It’s a strategy she has consistently adhered to. She was effervescent and spontaneous in 2 States, Humpty Sharma Ki Dulhania and Badrinath Ki Dulhania. The latter had The New York Times film critic Rachel Saltz commending its approach to gender and gushing about Alia: “Without ever falling into the clichés of spunky Bollywood heroine, she (Bhatt) effortlessly embodies that admirable thing—a modern woman.”

Not to say that it does not count, but Alia has gone ­beyond the crutches of her lineage. Today, few people call her Mahesh Bhatt’s daughter or Pooja Bhatt’s sister.

Alia has shown an uncanny penchant for the unusual and for embracing variety. In Dear Zindagi, she is irascible and edgy. Her portrayal in Kapoor & Sons is lively, natural and effortless. Udta Punjab took things to another level—it was the far other side of the terrain, something she had not done before, and she charted the course adeptly. In a world where people are rated over ‘likes’ and ‘dislikes’, Alia made it clear that for her, appearance was secondary. In Udta Punjab, her nuanced performance as a rape victim struggling to come out of an abyss had a huge impact on the audience.

It’s very difficult to measure the influence an actress has on people in general—apart from the adulation she commands and the fashion trends she sets. But if there’s one aspect of Alia I wish we could all emulate, it’s her ability to laugh at herself. It’s what makes her truly special and adds to her appeal as an everywoman. In a nation that takes itself too seriously, and seems to have lost its sense of humour, the way she handled the fiasco towards the end of an episode of the talk show Koffee with Karan is commendable. Faced with an avalanche of internet trolls, she turned the debate on its head by collaborating with comedians AIB on the video Alia Bhatt: Genius of the Year, thus becoming, probably, the first Bollywood star to parody herself. As she said in an interview, ‘I would rather be stupid than pretend to be intelligent. A lot of energy is consumed in pretending to the world that you know it all. If you preserve this energy, you can use it to learn. True knowledge is acquired by being on the threshold of ignorance.’ Coming from someone as young as she is, it speaks volumes of her maturity.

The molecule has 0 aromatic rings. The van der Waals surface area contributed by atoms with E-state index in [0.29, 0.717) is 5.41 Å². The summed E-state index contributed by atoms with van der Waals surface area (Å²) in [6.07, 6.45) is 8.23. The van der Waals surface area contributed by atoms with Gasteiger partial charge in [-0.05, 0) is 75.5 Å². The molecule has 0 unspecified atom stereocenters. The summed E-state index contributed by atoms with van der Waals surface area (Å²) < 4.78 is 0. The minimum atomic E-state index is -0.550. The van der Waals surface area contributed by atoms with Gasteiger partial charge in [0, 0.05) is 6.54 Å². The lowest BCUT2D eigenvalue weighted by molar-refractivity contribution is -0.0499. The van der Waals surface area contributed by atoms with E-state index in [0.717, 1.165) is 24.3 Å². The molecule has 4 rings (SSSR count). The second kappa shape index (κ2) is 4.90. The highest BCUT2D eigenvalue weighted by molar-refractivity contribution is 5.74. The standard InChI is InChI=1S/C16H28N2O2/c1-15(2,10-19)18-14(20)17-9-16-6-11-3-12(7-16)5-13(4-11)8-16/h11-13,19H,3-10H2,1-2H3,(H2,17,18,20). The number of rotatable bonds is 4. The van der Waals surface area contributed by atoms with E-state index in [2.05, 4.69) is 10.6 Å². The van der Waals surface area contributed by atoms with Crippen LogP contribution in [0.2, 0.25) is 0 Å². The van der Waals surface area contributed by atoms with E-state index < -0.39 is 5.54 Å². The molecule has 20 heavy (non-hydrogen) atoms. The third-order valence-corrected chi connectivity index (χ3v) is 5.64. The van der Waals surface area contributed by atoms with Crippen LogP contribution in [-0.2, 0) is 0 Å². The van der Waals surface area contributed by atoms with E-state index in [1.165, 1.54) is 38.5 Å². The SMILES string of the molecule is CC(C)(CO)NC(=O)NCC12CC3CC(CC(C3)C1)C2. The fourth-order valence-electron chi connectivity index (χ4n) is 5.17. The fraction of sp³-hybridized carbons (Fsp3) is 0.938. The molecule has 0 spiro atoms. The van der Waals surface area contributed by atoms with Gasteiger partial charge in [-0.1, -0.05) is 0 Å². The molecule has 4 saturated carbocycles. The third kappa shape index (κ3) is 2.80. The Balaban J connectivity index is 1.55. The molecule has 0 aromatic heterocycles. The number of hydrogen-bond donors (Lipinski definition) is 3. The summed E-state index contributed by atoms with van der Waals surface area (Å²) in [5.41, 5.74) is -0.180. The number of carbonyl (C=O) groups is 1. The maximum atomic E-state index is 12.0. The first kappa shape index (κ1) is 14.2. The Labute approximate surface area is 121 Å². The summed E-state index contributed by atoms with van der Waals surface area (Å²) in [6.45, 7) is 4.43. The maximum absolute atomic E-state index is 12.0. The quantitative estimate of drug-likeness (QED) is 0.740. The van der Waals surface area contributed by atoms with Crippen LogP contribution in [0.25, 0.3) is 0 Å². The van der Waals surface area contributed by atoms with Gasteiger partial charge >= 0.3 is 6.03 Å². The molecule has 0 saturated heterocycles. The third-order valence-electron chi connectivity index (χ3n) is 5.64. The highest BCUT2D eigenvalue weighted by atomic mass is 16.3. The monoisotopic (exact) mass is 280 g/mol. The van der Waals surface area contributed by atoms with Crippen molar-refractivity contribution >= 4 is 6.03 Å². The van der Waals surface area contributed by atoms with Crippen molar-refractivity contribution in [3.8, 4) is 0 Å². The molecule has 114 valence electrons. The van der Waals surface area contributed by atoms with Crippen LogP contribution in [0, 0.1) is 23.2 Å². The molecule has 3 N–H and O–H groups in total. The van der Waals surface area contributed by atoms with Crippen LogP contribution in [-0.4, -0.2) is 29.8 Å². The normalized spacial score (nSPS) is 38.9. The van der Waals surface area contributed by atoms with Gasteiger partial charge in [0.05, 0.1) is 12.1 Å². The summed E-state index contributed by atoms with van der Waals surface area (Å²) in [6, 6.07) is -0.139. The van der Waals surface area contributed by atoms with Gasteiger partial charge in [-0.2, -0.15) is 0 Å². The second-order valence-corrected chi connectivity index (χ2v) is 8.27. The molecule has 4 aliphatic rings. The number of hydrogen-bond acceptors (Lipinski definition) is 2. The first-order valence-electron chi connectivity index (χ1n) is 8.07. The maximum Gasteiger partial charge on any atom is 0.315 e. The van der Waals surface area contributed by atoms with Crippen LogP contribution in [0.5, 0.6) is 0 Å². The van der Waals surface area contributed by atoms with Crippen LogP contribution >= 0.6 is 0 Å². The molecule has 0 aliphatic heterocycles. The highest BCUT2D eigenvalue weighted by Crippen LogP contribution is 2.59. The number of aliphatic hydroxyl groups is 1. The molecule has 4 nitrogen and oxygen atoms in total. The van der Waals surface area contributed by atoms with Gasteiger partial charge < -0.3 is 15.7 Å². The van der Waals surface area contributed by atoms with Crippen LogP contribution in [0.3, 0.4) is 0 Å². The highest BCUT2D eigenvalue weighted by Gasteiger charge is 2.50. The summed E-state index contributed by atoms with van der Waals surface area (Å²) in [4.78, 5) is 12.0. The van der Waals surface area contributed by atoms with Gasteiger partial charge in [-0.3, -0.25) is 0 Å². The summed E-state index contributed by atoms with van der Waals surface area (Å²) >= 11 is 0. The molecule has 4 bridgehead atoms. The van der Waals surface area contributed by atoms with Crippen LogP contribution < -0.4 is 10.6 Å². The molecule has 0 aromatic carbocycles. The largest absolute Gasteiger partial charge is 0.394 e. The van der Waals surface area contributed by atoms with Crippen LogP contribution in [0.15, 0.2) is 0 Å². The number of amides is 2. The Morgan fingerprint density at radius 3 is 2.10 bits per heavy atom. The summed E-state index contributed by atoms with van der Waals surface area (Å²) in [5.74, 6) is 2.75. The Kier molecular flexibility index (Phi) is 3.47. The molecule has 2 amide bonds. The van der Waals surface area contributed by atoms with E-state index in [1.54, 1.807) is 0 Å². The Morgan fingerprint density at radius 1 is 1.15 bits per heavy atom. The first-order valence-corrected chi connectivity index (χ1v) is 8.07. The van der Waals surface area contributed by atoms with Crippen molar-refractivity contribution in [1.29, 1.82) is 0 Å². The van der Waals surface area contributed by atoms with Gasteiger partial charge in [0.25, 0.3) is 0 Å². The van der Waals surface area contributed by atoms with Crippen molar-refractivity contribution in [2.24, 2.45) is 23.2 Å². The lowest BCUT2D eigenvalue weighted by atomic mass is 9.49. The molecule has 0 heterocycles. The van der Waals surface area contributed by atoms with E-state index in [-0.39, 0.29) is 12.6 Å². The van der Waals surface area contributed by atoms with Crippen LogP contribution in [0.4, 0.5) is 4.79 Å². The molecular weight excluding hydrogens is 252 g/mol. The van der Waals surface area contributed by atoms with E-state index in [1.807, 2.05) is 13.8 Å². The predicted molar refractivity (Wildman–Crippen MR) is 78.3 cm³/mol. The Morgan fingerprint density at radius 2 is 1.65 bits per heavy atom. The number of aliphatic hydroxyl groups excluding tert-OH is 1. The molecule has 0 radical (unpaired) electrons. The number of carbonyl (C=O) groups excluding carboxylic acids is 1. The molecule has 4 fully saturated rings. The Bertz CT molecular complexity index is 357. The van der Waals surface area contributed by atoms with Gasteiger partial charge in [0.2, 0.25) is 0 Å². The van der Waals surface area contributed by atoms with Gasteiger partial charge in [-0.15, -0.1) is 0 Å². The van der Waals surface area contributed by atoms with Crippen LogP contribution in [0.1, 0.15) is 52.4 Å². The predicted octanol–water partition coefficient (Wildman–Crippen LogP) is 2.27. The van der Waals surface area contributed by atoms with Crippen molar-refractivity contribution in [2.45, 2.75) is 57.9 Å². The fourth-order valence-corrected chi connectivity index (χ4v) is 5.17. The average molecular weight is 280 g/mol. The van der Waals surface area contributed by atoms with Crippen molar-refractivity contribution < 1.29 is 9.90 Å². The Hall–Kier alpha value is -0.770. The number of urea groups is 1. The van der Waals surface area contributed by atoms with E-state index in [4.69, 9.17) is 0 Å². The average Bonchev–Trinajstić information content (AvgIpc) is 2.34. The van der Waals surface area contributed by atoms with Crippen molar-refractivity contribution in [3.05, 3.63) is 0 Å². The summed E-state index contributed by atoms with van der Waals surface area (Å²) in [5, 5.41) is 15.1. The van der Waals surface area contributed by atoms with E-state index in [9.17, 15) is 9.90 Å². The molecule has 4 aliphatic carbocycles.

In today’s day and age, choosing Alia over the rest could ignite a debate on nepotism—she is after all the daughter of Mahesh Bhatt, an industry veteran. And yes, Deepika, Priyanka, Kangana and Vidya have all made it without any film connections to speak of. At the same time, it needs to be said that lineage can at best ease the process of entry and hold you up in the initial stages. That’s not to say that it does not count. It does. But Alia has gone beyond the crutches of her lineage. Today few people call her Mahesh Bhatt’s daughter or Pooja Bhatt’s sister.

As long as she remains fearless, resists being stereotyped, doesn’t succumb to the lure of the ‘safe harbour’ and continues to opt for the ‘open sea’; as long as she knows how to handle box-office failures, of which she will no doubt have her share, and more importantly, the heady feeling of stardom that her recent success will have given her, here’s a young actress who, I believe, has the potential to be a game-changer, who can challenge the secondary image of the woman in Hindi cinema—not on her own perhaps but together, with like-minded fellow actors.

To read more columns on game-changers, click here

Sharmila Tagore is a veteran actress and a former chief of the censor board